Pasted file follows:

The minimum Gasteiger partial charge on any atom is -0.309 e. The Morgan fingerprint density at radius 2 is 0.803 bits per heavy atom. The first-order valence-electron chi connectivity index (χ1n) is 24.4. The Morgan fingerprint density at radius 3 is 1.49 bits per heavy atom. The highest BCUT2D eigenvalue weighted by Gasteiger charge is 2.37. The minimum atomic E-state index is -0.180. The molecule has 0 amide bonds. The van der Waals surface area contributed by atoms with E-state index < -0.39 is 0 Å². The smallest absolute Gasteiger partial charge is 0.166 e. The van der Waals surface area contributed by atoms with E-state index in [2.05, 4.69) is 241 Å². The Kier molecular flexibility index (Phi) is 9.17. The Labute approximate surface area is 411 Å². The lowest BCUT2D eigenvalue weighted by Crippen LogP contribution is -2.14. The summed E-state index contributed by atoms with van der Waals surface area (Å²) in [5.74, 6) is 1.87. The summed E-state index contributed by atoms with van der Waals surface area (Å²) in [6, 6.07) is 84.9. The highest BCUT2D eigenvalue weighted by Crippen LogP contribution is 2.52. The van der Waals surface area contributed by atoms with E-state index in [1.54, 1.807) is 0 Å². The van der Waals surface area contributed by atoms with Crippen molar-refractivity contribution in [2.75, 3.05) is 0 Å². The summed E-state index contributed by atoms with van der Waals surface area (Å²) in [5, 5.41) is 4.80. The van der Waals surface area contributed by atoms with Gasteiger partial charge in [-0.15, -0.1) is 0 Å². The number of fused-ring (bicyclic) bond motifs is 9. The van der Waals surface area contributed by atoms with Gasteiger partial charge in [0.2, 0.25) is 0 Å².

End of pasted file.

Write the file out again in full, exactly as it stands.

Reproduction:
The minimum Gasteiger partial charge on any atom is -0.309 e. The Morgan fingerprint density at radius 2 is 0.803 bits per heavy atom. The first-order valence-electron chi connectivity index (χ1n) is 24.4. The Morgan fingerprint density at radius 3 is 1.49 bits per heavy atom. The highest BCUT2D eigenvalue weighted by Gasteiger charge is 2.37. The minimum atomic E-state index is -0.180. The molecule has 0 amide bonds. The van der Waals surface area contributed by atoms with E-state index < -0.39 is 0 Å². The smallest absolute Gasteiger partial charge is 0.166 e. The van der Waals surface area contributed by atoms with E-state index in [2.05, 4.69) is 241 Å². The Kier molecular flexibility index (Phi) is 9.17. The Labute approximate surface area is 411 Å². The lowest BCUT2D eigenvalue weighted by Crippen LogP contribution is -2.14. The summed E-state index contributed by atoms with van der Waals surface area (Å²) in [5.74, 6) is 1.87. The summed E-state index contributed by atoms with van der Waals surface area (Å²) in [6, 6.07) is 84.9. The highest BCUT2D eigenvalue weighted by Crippen LogP contribution is 2.52. The van der Waals surface area contributed by atoms with E-state index in [1.54, 1.807) is 0 Å². The van der Waals surface area contributed by atoms with Crippen molar-refractivity contribution in [2.75, 3.05) is 0 Å². The summed E-state index contributed by atoms with van der Waals surface area (Å²) in [5, 5.41) is 4.80. The van der Waals surface area contributed by atoms with Gasteiger partial charge in [-0.15, -0.1) is 0 Å². The number of fused-ring (bicyclic) bond motifs is 9. The van der Waals surface area contributed by atoms with Gasteiger partial charge in [0.2, 0.25) is 0 Å².